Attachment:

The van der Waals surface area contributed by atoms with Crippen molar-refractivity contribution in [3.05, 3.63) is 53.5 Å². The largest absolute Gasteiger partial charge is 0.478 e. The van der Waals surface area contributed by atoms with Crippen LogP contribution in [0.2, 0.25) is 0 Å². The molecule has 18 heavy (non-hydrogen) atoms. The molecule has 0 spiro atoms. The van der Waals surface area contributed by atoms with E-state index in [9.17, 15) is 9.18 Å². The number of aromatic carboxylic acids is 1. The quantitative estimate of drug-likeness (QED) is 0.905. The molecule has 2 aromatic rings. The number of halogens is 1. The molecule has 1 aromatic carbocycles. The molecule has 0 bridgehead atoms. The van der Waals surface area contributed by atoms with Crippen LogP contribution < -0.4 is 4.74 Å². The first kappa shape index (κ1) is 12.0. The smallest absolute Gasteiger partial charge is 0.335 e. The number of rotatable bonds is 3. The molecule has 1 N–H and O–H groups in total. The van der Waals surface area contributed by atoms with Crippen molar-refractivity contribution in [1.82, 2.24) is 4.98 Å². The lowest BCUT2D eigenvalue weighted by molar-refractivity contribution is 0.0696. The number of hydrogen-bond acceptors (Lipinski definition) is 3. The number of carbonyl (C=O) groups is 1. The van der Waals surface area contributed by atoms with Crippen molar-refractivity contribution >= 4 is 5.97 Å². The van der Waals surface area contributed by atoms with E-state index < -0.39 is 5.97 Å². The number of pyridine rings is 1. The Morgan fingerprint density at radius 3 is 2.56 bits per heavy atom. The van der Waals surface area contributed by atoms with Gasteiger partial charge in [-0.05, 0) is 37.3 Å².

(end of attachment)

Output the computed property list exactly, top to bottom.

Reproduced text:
The van der Waals surface area contributed by atoms with Crippen molar-refractivity contribution in [3.05, 3.63) is 53.5 Å². The largest absolute Gasteiger partial charge is 0.478 e. The van der Waals surface area contributed by atoms with Crippen LogP contribution in [0.2, 0.25) is 0 Å². The molecule has 18 heavy (non-hydrogen) atoms. The molecule has 0 spiro atoms. The van der Waals surface area contributed by atoms with E-state index in [9.17, 15) is 9.18 Å². The number of aromatic carboxylic acids is 1. The quantitative estimate of drug-likeness (QED) is 0.905. The molecule has 2 aromatic rings. The number of halogens is 1. The molecule has 1 aromatic carbocycles. The molecule has 0 bridgehead atoms. The van der Waals surface area contributed by atoms with Crippen LogP contribution < -0.4 is 4.74 Å². The first kappa shape index (κ1) is 12.0. The smallest absolute Gasteiger partial charge is 0.335 e. The number of rotatable bonds is 3. The molecule has 1 N–H and O–H groups in total. The van der Waals surface area contributed by atoms with Crippen molar-refractivity contribution in [1.82, 2.24) is 4.98 Å². The lowest BCUT2D eigenvalue weighted by molar-refractivity contribution is 0.0696. The number of hydrogen-bond acceptors (Lipinski definition) is 3. The number of carbonyl (C=O) groups is 1. The van der Waals surface area contributed by atoms with Crippen molar-refractivity contribution >= 4 is 5.97 Å². The van der Waals surface area contributed by atoms with E-state index < -0.39 is 5.97 Å². The number of pyridine rings is 1. The Morgan fingerprint density at radius 3 is 2.56 bits per heavy atom. The van der Waals surface area contributed by atoms with Gasteiger partial charge in [-0.05, 0) is 37.3 Å².